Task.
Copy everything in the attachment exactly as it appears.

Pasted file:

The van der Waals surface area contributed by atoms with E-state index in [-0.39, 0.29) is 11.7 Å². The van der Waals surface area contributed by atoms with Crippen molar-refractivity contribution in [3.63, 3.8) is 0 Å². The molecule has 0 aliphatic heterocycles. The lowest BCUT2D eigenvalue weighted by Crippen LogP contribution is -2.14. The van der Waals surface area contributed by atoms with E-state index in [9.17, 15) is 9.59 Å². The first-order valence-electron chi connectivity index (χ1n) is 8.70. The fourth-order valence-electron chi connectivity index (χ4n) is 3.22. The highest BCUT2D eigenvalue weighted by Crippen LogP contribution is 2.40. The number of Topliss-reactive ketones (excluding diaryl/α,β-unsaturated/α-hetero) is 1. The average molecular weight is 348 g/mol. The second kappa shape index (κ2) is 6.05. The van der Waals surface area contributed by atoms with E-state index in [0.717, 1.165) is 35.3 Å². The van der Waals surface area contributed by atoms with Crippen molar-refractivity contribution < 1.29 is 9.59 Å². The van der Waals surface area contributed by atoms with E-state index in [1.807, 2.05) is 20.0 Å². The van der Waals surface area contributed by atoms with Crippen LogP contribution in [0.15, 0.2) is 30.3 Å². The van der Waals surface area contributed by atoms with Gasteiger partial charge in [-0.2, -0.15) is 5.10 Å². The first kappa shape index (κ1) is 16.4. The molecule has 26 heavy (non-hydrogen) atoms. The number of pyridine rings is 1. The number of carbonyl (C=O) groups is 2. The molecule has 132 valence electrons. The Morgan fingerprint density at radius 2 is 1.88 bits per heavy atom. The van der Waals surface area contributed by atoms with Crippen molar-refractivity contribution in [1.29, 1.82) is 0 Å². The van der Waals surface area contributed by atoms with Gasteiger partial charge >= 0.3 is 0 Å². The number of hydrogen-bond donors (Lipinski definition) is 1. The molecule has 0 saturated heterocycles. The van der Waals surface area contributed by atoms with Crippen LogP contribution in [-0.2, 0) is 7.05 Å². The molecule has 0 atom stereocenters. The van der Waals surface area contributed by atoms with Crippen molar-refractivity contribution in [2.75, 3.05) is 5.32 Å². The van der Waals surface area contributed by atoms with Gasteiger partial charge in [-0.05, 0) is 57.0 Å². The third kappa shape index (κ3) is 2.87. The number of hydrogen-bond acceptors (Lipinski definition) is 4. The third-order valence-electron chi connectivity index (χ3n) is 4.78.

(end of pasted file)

The van der Waals surface area contributed by atoms with E-state index in [-0.39, 0.29) is 11.7 Å². The van der Waals surface area contributed by atoms with Crippen molar-refractivity contribution in [3.63, 3.8) is 0 Å². The molecule has 0 aliphatic heterocycles. The lowest BCUT2D eigenvalue weighted by Crippen LogP contribution is -2.14. The van der Waals surface area contributed by atoms with E-state index in [9.17, 15) is 9.59 Å². The first-order valence-electron chi connectivity index (χ1n) is 8.70. The fourth-order valence-electron chi connectivity index (χ4n) is 3.22. The highest BCUT2D eigenvalue weighted by Crippen LogP contribution is 2.40. The number of Topliss-reactive ketones (excluding diaryl/α,β-unsaturated/α-hetero) is 1. The average molecular weight is 348 g/mol. The second kappa shape index (κ2) is 6.05. The van der Waals surface area contributed by atoms with E-state index in [0.717, 1.165) is 35.3 Å². The van der Waals surface area contributed by atoms with Crippen molar-refractivity contribution < 1.29 is 9.59 Å². The van der Waals surface area contributed by atoms with E-state index in [1.807, 2.05) is 20.0 Å². The van der Waals surface area contributed by atoms with Crippen LogP contribution in [0.15, 0.2) is 30.3 Å². The van der Waals surface area contributed by atoms with Gasteiger partial charge in [-0.2, -0.15) is 5.10 Å². The first kappa shape index (κ1) is 16.4. The molecule has 26 heavy (non-hydrogen) atoms. The number of pyridine rings is 1. The number of carbonyl (C=O) groups is 2. The molecule has 132 valence electrons. The Morgan fingerprint density at radius 2 is 1.88 bits per heavy atom. The van der Waals surface area contributed by atoms with Crippen molar-refractivity contribution in [1.29, 1.82) is 0 Å². The van der Waals surface area contributed by atoms with Gasteiger partial charge >= 0.3 is 0 Å². The number of hydrogen-bond donors (Lipinski definition) is 1. The molecule has 0 saturated heterocycles. The van der Waals surface area contributed by atoms with Crippen LogP contribution in [-0.2, 0) is 7.05 Å². The molecule has 0 atom stereocenters. The van der Waals surface area contributed by atoms with Crippen molar-refractivity contribution in [2.75, 3.05) is 5.32 Å². The van der Waals surface area contributed by atoms with Gasteiger partial charge in [-0.05, 0) is 57.0 Å². The third kappa shape index (κ3) is 2.87. The number of hydrogen-bond acceptors (Lipinski definition) is 4. The third-order valence-electron chi connectivity index (χ3n) is 4.78.